For Justin Timberlake, his Super Bowl halftime show is a success before it even happens – because he's already earned the approval of his son.
"I was at rehearsals a couple of days ago," he told NBC Sports' Dan Patrick in an interview set to air Sunday. "You start off with these start-stop rehearsals, and my wife [Jessica Biel] brought my son – he's almost three. And seeing him run all over the field – when certain songs would come on, he's dancing on the field – I mean, that's when you feel like this has already been a success."
At an NFL news conference Thursday, Timberlake noted that his son Silas "will never play football." (He later clarified that his primary aim right now is that his son becomes "a great person. ... right now we're working on our manners.")
Timberlake's latest album, Man of the Woods, dropped Friday, just ahead of his Super Bowl halftime performance. The former boy bander has said that the album is largely inspired by "my son, my wife, my family, but more so than any other album I've ever written, where I'm from, and it's personal."
On the Today interview, Timberlake added that his main hope in his Super Bowl performance is to take his fans along for a wild ride.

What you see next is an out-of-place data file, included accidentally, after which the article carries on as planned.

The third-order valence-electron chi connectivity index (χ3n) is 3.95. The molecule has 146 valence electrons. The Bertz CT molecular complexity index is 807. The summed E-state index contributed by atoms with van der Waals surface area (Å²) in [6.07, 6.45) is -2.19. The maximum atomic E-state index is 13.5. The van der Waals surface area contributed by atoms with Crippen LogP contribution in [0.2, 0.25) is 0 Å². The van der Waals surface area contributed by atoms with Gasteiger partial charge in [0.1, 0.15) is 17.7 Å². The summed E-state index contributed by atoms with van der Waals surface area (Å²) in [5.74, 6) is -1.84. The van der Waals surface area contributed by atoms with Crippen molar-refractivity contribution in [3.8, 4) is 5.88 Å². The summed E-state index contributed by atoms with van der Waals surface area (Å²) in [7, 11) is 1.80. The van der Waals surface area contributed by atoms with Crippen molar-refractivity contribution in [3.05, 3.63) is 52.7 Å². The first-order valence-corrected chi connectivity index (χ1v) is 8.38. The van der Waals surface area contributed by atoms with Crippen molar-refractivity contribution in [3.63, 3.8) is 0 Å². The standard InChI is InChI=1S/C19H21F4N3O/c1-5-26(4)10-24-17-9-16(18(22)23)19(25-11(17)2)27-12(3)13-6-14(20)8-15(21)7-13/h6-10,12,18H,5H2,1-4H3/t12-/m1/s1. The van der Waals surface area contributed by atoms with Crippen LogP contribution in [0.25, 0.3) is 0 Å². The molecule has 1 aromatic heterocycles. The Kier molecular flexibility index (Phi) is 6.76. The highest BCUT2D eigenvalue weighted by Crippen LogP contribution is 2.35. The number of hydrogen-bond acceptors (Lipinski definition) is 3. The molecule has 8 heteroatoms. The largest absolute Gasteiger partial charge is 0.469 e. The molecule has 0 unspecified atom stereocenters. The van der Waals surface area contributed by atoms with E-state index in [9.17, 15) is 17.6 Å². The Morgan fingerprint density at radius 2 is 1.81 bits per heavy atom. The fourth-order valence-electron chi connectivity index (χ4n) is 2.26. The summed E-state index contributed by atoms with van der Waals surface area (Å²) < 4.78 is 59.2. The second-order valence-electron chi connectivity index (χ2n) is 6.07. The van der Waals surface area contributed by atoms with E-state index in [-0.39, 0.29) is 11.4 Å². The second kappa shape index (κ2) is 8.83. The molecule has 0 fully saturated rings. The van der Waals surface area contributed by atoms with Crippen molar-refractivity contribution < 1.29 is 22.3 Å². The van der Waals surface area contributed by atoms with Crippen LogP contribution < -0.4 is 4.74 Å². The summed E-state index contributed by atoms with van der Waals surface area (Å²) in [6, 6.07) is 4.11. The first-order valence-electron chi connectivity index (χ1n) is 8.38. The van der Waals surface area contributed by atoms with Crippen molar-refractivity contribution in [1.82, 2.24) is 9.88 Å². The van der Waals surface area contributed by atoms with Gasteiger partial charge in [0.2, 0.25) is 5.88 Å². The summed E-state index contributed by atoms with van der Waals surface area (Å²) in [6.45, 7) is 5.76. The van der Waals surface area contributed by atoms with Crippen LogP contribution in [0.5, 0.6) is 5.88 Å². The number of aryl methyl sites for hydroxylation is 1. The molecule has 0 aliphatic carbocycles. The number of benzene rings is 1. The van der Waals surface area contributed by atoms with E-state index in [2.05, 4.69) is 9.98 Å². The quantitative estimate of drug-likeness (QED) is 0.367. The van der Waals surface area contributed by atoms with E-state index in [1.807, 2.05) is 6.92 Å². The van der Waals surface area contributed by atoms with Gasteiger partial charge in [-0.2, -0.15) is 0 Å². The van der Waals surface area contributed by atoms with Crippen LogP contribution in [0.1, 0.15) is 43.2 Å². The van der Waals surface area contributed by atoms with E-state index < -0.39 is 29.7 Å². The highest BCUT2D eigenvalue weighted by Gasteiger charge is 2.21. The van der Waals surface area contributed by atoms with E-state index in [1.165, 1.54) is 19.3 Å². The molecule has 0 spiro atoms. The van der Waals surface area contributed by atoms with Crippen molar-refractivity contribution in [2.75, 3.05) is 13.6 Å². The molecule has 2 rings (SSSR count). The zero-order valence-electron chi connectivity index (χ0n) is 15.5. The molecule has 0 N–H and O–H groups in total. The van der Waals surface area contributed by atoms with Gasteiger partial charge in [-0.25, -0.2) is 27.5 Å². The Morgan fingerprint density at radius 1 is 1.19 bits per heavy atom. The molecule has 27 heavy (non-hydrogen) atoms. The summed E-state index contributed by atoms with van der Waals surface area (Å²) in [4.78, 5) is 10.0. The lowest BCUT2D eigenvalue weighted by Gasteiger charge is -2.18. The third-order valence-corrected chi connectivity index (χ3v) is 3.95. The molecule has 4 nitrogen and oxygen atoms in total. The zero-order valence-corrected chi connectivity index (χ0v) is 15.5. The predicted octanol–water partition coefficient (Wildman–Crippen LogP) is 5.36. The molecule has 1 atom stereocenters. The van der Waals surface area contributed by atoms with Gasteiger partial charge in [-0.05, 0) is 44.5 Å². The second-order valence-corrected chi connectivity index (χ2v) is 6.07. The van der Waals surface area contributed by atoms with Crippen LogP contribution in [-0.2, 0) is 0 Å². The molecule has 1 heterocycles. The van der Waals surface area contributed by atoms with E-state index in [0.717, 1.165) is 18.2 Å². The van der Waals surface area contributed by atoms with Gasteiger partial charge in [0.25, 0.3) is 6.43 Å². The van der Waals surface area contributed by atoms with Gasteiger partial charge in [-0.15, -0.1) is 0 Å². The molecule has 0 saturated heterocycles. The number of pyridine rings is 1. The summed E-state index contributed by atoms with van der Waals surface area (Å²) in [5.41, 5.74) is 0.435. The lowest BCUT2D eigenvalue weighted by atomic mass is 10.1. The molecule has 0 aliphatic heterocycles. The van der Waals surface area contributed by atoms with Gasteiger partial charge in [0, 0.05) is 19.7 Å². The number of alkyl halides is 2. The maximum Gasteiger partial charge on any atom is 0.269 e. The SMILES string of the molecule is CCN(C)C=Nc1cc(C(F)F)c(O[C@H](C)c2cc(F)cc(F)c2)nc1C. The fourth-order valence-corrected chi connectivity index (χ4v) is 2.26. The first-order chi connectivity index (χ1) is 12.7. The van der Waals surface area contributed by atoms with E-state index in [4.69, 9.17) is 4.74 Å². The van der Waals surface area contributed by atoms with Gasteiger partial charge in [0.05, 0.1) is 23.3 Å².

"It's always been my ethos as a performer [to] want to share the moment with everyone," he said.
Timberlake last performed on the Super Bowl stage back in 2004, alongside pop superstar Janet Jackson. Their performance was memorable for a number of reasons, not least of which was that Timberlake seemingly exposed Jackson's breast on national television, leading to the wildly proliferate term "wardrobe malfunction."
The incident led to a half-million-dollar fine slapped on CBS by the FCC and stricter regulations regarding live events.
"I stumbled through it … to be quite honest, I had my wires crossed," Timberlake recently told Beats 1 host Zane Lowe of his reaction to the headline-making moment. "It's just something that you have to look back on and go, 'OK, you can't change what's happened, but you can move forward and learn from it … It's just one of those things where you go, like, 'Yeah, what do you want me to say?' We're not going to do that again."